If like me, you wonder how you can localize your SharePoint XSLT files, the ones you use in your custom field types and/or in your lists, here is how it works:
- You need to have a resource file, so for instance MyResource.resx, MyResource.en-US.resx and MyResource.fr-FR.resx
- You must deploy those resource files to the App_GlobalResources folder of the corresponding IIS web application. Now, you can easily do that with the new packaging mechanisms since SharePoint WSPs are now able to deploy directly in the web app folders.
- When those pre-requisites are respected, you can just use this:
in the "body" mode of your custom field type
and this, in the "header" mode of your custom field type:
This will grab the value of the key in the relevant resource file corresponding to the culture of the current web.
I've eventually migrated my rating system to SharePoint 2010. Originally, I didn't plan to migrate it since SharePoint 2010 offers an out of the box rating solution but I didn't notice directly that this feature is only available in SharePoint Server and SharePoint Server Enterprise, not in SharePoint Foundation.
Therefore, because of that and also because of some requests on CodePlex, I decided to make an effort and to find the necessary time to make the migration.
If you wonder how to implement a custom header pattern in XSL for a custom field type in either SharePoint Foundation or SharePoint Server, here is an example that you can download showing how to do.
In this little example, we'll implement a custom field type inheriting from Text that will show the number of entries having that same value within the list. You could achieve this by creating a view that groups the elements on that field & shows the totals but this is just to show an example :).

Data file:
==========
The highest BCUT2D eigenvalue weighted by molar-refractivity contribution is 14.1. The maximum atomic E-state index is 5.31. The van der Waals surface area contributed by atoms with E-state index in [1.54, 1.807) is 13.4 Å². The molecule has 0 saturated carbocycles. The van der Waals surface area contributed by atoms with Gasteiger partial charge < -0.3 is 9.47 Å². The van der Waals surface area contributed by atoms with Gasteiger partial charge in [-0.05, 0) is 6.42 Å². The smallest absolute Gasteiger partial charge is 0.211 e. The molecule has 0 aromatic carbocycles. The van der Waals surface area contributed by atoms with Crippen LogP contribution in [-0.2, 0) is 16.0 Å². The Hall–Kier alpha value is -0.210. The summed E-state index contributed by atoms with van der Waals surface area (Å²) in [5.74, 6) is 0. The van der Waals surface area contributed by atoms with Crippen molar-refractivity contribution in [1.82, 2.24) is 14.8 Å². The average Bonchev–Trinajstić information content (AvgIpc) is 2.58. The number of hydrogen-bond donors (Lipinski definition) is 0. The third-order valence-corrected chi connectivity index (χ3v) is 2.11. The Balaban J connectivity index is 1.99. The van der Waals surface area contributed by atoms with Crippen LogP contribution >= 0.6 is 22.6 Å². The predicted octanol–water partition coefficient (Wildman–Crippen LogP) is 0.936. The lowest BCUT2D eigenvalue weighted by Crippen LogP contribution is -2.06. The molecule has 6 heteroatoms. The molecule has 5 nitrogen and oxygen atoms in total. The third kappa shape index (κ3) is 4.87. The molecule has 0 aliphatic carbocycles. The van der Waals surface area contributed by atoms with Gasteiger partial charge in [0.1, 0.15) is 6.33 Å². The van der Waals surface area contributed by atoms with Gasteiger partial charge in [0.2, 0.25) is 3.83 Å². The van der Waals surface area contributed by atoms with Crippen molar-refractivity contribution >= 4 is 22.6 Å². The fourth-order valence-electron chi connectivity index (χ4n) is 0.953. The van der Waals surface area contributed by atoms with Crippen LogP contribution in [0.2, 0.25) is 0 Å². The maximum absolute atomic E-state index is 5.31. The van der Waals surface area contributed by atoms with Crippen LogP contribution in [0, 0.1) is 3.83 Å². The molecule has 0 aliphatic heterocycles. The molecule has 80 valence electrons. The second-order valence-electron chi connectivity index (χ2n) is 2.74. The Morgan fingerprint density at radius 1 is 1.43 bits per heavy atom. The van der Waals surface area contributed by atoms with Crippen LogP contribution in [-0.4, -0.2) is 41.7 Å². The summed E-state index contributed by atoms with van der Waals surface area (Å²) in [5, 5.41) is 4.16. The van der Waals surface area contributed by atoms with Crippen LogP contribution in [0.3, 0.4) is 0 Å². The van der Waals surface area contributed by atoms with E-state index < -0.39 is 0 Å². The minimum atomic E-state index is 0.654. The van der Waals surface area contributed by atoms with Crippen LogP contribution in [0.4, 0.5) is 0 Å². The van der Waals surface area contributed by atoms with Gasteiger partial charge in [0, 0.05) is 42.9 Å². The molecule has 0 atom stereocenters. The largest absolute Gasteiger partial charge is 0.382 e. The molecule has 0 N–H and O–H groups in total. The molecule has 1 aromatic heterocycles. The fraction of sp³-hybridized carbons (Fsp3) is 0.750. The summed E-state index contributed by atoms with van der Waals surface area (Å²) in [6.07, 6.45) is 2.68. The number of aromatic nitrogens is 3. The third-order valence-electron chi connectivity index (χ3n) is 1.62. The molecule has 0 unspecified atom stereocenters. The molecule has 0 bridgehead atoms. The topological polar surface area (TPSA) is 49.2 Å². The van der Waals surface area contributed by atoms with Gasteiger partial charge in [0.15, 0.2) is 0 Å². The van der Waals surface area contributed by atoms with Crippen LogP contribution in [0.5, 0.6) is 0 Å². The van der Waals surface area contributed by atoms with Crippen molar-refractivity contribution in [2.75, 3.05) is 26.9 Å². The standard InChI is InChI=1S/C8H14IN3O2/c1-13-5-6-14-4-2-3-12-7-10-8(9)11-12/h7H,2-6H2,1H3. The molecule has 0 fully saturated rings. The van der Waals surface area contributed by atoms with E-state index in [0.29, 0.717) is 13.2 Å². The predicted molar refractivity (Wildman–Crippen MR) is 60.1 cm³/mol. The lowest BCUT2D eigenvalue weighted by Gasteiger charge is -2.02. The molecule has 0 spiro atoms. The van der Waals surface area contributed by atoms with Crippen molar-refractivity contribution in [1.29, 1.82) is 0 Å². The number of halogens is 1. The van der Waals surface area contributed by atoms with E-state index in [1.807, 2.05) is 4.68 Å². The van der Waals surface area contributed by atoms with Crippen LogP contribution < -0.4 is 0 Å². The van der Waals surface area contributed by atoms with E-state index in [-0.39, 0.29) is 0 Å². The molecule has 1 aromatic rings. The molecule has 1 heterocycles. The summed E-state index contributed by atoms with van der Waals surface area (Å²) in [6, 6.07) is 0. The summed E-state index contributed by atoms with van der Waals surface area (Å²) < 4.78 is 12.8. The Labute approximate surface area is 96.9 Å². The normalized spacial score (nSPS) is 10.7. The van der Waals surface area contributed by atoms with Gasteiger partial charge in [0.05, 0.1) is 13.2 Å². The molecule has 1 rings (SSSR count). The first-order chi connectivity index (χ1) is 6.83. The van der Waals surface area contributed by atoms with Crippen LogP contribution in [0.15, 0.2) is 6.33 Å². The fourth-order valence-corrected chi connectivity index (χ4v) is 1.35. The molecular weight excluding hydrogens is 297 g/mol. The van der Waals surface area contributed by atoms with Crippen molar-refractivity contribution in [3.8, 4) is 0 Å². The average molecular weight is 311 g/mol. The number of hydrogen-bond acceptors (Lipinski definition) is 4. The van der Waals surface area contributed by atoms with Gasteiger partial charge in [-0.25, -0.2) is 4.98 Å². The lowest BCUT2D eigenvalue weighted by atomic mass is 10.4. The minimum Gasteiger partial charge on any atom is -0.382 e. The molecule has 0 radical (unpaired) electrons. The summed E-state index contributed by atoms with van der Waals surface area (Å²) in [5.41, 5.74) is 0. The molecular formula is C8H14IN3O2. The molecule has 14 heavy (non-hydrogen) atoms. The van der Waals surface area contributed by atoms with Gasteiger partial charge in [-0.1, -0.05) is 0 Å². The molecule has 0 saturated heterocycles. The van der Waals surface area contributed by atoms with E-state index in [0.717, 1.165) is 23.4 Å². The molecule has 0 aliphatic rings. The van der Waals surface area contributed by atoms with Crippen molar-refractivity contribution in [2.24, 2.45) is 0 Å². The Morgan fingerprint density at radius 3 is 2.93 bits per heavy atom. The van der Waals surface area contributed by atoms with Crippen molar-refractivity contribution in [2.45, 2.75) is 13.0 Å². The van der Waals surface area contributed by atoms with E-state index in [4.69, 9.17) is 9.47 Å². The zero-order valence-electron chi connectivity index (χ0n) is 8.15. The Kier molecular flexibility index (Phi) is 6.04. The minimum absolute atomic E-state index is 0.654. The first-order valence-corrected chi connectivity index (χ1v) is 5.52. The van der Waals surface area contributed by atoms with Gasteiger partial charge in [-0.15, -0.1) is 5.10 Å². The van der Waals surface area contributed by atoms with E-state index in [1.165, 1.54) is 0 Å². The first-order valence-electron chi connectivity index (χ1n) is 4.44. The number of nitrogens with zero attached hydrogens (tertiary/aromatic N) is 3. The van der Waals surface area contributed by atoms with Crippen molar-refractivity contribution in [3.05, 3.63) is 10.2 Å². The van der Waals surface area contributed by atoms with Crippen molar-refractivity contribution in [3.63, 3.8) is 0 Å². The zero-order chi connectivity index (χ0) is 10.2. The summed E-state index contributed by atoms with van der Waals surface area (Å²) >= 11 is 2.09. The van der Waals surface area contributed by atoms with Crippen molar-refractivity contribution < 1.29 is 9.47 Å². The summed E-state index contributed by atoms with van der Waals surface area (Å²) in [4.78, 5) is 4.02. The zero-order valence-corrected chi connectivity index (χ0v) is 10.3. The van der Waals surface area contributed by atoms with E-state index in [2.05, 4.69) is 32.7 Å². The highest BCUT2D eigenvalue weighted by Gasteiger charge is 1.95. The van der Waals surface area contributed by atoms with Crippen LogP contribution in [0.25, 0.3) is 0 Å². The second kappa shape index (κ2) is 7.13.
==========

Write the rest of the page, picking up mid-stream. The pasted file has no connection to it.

So, here is a screenshot of the functionality
When you click on the value contained in that specific column, you get an alert message showing you how many items in the list have the same value for that column. In this example, when you click on value 1, you get 2 since two rows contain this value as shown below:
As you know already, SharePoint 2010 uses an XSLT engine to render views & custom field types. You can still use CAML views but it defaults to XLST.
I've just built a custom field type whose the parent type was "Choice". While building the corresponding XSLT, I didn't find the "mode" I was supposed to use...So, in case, the same story happens to you, an easy way to know which mode you're supposed to use is to examine the out-of-the-box file delivered with any SharePoint installation.
I'm talking about this file:
I'll be presenting a session at the MIC on September 15 2010 along with a few others fellow SharePoint guys. The covered topics are quite exciting:
- SharePoint workflows
- Building BCS over custom WCF services
- InfoPath 2010
- Querying data in SharePoint 2010 (LINQ, CAML, RESTFUL) + using XLST to render views
- The Client Object Model (Silverlight, .NET & ECMAScript)
The full description & registration (it's free) page is available here :
In regular server-side SharePoint coding, when we want to check whether the current user has specific permissions on a list, we can use the method SPList.DoesUserHavePermissions(). This method isn't available from the Client Object Model but you can easily create your own this way:
You can use a similar technique with the Silverlight Client OM but you'll be forced to check asynchroneously!
I've seen and I got a lot of questions regarding the client object model and its two execution methods which are:
- ExecuteQuery() => synchroneous
- ExecuteQueryAsync(callback success,callback failure) => asynchroneous
As a quick reminder, if you execute the following code:
The code waits until SharePoint sends a response back. This can be useful if you want to make your code conditional upon SharePoint's answer.
Warning: I've just (on Sun. may 16) re-amended the code to be compatible with the RTM.
Today, after a trafic jam session (thanks Vilvoorde...) because of which I got late, I presented a session on how WCF is integrated into SharePoint 2010 beta2 (I've not tested yet on the RTM bits) and more particularly how you can benefit from the RESTFUL services and more particularly from ListData.svc.